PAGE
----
Testing of industrial products - Aggregates for construction

Results of the cross-testing experiment on the Fragmentation Dynamique test

Repeatability and reproducibility

Estimates of repeatability and reproducibility are given in Table 1. The standard deviations are also shown in Figure 1.

These estimates have been calculated by excluding the data for Laboratory R at all three levels. The data from Laboratory I responsible for the other straggler noted in Figure 1 have been included in the calculations. The reasons for excluding the data for Laboratory R are that they gave laboratory averages that are low in comparison with those from the other laboratories, and because they were the only laboratory where the FD apparatus was not fixed to a concrete block.

In Figure 1 it can be seen that the points representing the repeatability and reproducibility standard deviations fall approximately on straight lines. Figure 2 shows the results of a precision experiment involving the British equivalent of the FD test (BS 812 1990 Testing aggregates: Part 112 Methods for determination of aggregate impact values (AIV).). These results provide rather weak support for the straight line relationship between SR and X in Figure 1, and indicate that Sr does not depend on X.

Assessment of the precision of the FD test

It has been argued (Jorck, Sym and Powell, A study of mechanical tests of aggregates. Green Land Reclamation Report GLR 3036/03a. 1994) that the reproducibility standard deviation of a mechanical test, when expressed as a coefficient of variation, should be no more than about 8 %, if the test method is to be used to assess the compliance of aggregates with specifications.

The results in Table 3 show that the reproducibility of the FD test fails to meet this criterion by a wide margin, so that the test is not suitable to be called up in specifications.

However, it could be used as an indirect test: if U is the upper limit for the FD test equivalent to the upper limit for the reference method in a specification, then test results below U - 2SR could be deemed to indicate a satisfactory level of mechanical strength according to the FD test. Note that the calculation of U would have to allow for uncertainty in the correlation between the FD test and the reference test. As many aggregates meet requirements for mechanical strength by a wide margin, the use of the FD test as an indirect test in this way would allow many aggregate producers to avoid the expense of the reference method. It is only those aggregates that give FD test results above U - 2SR that would need to be tested by the reference method.

Correlation between results and machine characteristics

Information reported by the participants about their testing machines is given in Table A below. The data were studied to see if there were any correlation between the machine characteristics and the laboratory averages. This analysis is made difficult because some participants did not report all the details requested, and others reported incredible values (see the cells in Table A marked with ?). No significant correlation was found (apart from the observation that Laboratory R obtained low results and that theirs was the only apparatus that was not fixed to a concrete block). These data could be studied further if there is a need to improve the reproducibility of the test.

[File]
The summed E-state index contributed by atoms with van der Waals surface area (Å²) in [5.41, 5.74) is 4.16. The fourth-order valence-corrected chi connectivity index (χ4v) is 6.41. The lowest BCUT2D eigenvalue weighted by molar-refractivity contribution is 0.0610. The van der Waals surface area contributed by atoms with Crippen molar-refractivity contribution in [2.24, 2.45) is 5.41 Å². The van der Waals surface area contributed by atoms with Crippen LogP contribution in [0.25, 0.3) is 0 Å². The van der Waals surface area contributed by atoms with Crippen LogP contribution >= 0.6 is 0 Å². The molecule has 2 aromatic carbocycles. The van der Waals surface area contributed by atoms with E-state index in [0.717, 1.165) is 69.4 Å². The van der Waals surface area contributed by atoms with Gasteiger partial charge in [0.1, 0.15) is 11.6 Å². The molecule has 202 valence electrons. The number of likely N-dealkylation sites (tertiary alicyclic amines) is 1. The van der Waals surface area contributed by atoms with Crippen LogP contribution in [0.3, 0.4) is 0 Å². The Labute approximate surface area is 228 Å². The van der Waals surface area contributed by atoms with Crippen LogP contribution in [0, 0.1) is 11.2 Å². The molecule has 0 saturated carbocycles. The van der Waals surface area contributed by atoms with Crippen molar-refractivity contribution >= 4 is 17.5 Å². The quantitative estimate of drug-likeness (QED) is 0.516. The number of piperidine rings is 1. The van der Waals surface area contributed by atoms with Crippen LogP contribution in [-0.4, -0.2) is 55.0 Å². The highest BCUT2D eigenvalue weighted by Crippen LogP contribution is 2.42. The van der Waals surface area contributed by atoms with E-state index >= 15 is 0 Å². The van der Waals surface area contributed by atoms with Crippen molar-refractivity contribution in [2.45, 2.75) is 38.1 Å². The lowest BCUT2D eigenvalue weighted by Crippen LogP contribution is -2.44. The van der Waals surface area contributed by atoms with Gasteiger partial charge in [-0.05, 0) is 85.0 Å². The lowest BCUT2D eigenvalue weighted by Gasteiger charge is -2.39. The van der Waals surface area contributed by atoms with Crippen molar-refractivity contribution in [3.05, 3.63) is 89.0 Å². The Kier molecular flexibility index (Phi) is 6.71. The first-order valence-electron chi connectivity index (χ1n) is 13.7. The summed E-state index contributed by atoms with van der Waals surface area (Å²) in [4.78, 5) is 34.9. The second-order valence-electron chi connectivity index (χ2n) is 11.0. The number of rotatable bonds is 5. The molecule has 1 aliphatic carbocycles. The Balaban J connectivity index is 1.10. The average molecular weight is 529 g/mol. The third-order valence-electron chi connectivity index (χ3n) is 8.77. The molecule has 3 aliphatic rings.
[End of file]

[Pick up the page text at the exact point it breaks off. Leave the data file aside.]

Table A. Details of the FD apparatus.
Laboratory codeMachine HammerConcrete block fixed to machine
letternumbertypemade by mass kgdrop mm (1)mass
A2ManualCECP Angers 14403yes50
B3AutomaticCECP Angers 13.992392 ?yes200
C4ManualCECP Angers 14.1401yes60
D5Semi-autoCECP Angers 2.402 ??yes80
E6ManualCECP Angers ?409yes57
F8AutomaticCECP Angers 13.982399yes90
G9ManualCECP Angers 13.99400yes80
H10AutomaticCECP Angers ?398yes25
I13AutomaticCECP Angers ??yes?
J14ManualCECP Angers 14400yes58.6
K16Semi-autoCECP Angers 14.002399yes110
L17AutomaticCECP Angers ?371 ?yes125
M18AutomaticCECP Angers 14.042392yes160
N21ManualEuromatest 14410 ?yes140
O23ManualMAP 14.01400yes6.8 ?
P30Manual 14.002397yes (2)---
Q38ManualControls 13.5 ?414 ?yes80
R43ManualEuromatest 14.1401no---
S1Manual 14403yes40
T42ManualControls 14405yes46

Notes.

(1) The drop = the distance between the base of the hammer at the point of release and the surface of the aggregates.

(2) Machine fixed to the concrete floor-slab.


Comparison of the sensitivities of tests for mechanical strength.

Table B below summarises the results on sensitivity obtained for the four tests for mechanical strength included in the project. Note that:

  1. if one test method gives a larger sensitivity ratio for reproducibility than another then it may be said to have a better reproducibility than the other test method, over the range of aggregate strengths represented by the two levels included in the calculation;
  2. a larger sensitivity ratio for repeatability indicates a better repeatability, likewise;
  3. good repeatability is important for process control (when all the tests are carried out in one laboratory);
  4. good reproducibility is important for assessing conformity with specifications.

The results in Table B indicate that, of the four test methods, the Schlagversuch gives the best performance overall, in terms of both repeatability and reproducibility. However, the Los Angeles test gives the best repeatability and reproducibility for low strength aggregates, i.e. over the range of strengths represented by the Levels 2 and 3 (which gave averages of 21.6 and 37.5 LA units).


Table B. Sensitivity ratios.
TestLevel 2 - Level 1Level 3 - Level 2 Level 3 - Level 1
RepeatabilitySchlagversuch 37.218.053.8
Los Angeles 25.021.247.8
Compression 17.18.426.3
FD 16.77.318.1
ReproducibilitySchlagversuch 14.54.512.9
Los Angeles 9.25.912.2
Compression 6.63.310.1
FD 4.72.57.8